This week an amazing thing happened: Kodak filed for bankruptcy protection. Kodak was the leading camera film and equipment company in the world for more than a century. At its peak, around 1997, its share price on Wall Street was close to $100. Today it is close to nothing. Kodak once employed nearly 150,000; today it’s less than 20,000. In 1996 revenues were $16B, and profits peaked in 1999 at $2.5B. Now, you can think this was inevitable; people don’t buy film anymore, and more and more of us use phones to take pictures, not cameras—even digital cameras. True. But here’s another truth: Kodak’s longtime rival, FujiFilm, is still a very strong company. Last year, while Kodak turned a profit of “only” $220M, Fuji profited $12.6B. There are several reasons why Kodak failed, but it’s much more than the obvious transition from film to digital photography. One of its main problems was pride, with an unhealthy mix of sloth. Fuji began to diversify years ago; Kodak did not. Executives believed the company too strong, too important, too powerful, to fail. They could meet any challenge without having to do the difficult work of reallocating priorities in the face of change demands. Many of them are available today if you’re hiring!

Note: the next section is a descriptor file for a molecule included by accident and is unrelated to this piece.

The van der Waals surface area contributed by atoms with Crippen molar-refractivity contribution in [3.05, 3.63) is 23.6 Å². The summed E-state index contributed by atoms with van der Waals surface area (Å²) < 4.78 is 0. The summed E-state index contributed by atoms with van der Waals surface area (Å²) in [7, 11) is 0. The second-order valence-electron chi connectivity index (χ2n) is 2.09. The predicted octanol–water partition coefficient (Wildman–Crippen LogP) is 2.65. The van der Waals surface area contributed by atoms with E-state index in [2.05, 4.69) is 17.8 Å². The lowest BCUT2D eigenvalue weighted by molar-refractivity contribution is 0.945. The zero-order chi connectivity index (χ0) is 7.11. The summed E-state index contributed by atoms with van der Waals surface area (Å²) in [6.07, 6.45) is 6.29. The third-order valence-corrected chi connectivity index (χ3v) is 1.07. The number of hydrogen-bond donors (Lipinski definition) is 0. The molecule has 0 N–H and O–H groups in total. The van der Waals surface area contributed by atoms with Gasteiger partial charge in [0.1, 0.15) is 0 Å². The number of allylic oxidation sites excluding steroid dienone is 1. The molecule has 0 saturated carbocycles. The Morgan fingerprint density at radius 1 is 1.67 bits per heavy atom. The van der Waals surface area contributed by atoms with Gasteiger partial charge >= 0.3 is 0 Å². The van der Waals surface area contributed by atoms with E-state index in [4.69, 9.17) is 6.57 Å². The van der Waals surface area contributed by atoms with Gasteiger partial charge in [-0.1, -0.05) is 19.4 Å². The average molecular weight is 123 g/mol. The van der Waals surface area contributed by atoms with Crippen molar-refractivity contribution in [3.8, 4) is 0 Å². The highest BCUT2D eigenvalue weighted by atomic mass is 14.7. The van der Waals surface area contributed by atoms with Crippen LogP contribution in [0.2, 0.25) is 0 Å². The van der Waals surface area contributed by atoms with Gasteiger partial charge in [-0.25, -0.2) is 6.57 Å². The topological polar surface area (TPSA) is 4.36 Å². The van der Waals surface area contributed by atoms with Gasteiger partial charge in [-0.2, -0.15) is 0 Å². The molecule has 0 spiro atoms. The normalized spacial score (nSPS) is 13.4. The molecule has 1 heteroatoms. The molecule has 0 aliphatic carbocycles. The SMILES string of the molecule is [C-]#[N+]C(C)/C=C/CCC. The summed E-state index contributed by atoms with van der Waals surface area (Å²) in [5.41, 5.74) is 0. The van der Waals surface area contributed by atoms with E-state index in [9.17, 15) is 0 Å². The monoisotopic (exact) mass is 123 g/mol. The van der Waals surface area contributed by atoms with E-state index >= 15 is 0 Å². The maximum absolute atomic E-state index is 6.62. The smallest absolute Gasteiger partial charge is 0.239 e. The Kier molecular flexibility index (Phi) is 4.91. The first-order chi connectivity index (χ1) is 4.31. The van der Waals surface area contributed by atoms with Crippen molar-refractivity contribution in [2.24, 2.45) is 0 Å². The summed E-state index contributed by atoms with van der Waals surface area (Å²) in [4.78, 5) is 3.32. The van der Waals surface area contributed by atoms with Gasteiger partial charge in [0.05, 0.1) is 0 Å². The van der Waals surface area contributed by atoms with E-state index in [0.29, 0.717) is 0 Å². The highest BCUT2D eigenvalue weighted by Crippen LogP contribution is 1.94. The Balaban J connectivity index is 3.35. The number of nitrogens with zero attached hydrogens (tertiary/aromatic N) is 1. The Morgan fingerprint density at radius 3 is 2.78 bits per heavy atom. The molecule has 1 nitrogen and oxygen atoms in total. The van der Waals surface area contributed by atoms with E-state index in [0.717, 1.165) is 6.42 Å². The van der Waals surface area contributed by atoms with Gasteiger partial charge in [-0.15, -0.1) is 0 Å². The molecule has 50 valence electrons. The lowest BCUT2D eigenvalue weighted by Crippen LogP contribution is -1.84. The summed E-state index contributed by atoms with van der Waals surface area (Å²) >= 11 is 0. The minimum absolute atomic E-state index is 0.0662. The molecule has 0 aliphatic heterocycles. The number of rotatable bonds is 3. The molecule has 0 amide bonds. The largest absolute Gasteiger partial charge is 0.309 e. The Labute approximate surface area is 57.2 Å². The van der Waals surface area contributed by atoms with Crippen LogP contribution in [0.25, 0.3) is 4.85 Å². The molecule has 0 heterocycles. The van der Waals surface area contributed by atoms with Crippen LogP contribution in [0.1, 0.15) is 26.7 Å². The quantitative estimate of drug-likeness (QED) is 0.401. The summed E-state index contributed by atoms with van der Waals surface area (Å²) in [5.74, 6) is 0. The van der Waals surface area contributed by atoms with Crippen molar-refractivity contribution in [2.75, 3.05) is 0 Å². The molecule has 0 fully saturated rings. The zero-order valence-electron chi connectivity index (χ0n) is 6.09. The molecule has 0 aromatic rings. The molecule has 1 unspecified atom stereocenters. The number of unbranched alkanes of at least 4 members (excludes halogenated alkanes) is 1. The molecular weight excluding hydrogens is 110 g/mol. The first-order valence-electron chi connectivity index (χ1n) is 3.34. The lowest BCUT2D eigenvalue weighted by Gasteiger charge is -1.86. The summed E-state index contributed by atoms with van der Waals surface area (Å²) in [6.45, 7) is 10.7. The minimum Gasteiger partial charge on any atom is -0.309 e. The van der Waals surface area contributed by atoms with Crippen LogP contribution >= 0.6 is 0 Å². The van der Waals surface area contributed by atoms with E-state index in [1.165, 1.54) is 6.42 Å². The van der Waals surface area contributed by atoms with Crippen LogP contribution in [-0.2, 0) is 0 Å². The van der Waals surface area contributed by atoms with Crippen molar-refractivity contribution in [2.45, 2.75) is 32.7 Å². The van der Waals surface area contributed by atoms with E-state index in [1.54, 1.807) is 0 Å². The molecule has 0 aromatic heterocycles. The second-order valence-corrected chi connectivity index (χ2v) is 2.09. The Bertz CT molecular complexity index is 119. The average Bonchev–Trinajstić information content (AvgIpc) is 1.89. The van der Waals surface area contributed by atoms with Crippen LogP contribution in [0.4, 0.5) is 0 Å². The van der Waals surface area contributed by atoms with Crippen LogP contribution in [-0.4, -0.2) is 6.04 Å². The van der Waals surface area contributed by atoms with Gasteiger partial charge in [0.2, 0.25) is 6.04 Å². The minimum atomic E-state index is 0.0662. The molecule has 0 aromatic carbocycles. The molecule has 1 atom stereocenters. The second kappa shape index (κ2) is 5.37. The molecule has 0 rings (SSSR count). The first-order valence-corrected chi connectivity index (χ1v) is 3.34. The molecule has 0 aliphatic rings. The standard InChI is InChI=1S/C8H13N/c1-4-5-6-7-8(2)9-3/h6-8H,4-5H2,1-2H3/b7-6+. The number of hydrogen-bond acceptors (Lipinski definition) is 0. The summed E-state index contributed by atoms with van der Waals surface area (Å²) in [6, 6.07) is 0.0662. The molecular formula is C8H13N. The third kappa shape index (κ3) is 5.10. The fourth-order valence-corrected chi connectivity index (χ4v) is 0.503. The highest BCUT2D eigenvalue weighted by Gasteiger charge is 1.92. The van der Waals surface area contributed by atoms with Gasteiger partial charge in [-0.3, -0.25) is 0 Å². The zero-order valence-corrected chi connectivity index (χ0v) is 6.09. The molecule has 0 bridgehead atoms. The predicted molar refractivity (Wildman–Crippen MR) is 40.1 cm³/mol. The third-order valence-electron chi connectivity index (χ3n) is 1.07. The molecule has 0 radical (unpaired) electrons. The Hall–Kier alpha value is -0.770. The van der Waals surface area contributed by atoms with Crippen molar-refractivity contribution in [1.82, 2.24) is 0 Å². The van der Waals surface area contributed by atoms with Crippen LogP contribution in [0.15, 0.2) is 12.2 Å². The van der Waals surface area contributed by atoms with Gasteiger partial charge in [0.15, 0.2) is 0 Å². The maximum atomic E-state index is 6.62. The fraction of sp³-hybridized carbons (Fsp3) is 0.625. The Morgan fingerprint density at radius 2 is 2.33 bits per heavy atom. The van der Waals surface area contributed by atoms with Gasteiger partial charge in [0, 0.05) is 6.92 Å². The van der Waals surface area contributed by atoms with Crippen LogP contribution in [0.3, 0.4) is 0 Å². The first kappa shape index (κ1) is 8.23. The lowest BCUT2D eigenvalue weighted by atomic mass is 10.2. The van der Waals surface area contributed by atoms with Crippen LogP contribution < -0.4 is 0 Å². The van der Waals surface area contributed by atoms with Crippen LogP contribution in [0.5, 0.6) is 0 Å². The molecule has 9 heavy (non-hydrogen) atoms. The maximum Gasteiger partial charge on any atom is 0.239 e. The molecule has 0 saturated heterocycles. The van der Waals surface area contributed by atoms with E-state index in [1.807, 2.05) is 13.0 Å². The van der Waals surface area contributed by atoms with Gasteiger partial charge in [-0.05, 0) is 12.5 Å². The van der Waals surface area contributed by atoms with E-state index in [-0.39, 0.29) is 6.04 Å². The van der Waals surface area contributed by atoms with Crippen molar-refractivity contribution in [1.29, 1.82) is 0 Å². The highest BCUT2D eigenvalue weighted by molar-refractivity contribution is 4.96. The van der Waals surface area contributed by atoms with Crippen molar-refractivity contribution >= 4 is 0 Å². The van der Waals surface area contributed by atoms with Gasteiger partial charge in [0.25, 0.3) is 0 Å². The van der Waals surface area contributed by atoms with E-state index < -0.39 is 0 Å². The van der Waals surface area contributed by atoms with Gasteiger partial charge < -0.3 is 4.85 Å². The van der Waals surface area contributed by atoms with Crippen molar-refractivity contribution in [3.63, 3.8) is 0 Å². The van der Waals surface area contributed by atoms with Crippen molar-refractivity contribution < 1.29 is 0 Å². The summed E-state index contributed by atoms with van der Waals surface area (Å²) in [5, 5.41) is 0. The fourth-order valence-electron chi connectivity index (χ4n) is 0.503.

Pride can be a frustrating sin to talk about, because it has two meanings with differing contexts. You could rightly say, “How can Pride be a sin? Are you saying I should not be proud of my kid when he gets a good grade? Or proud of my granddaughter when she hits a game winning shot?” Every Sunday I speak with pride of how our church is inclusive—to the point of having a float in the annual pride parade! That sort is good and should be encouraged. One of the most important things I can say to my boys is, “I am proud of you.” The sin of Pride is different. It is not an expression of satisfaction in a person or thing—it is an excessive love of self. The other day Pastor Kerry sent me a link to a photo essay on the Seven Deadly Sins. The one for Pride was a woman looking at a cross, which doesn’t sound prideful at all—except that the cross was a mirror. She saw herself in the cross, not Jesus.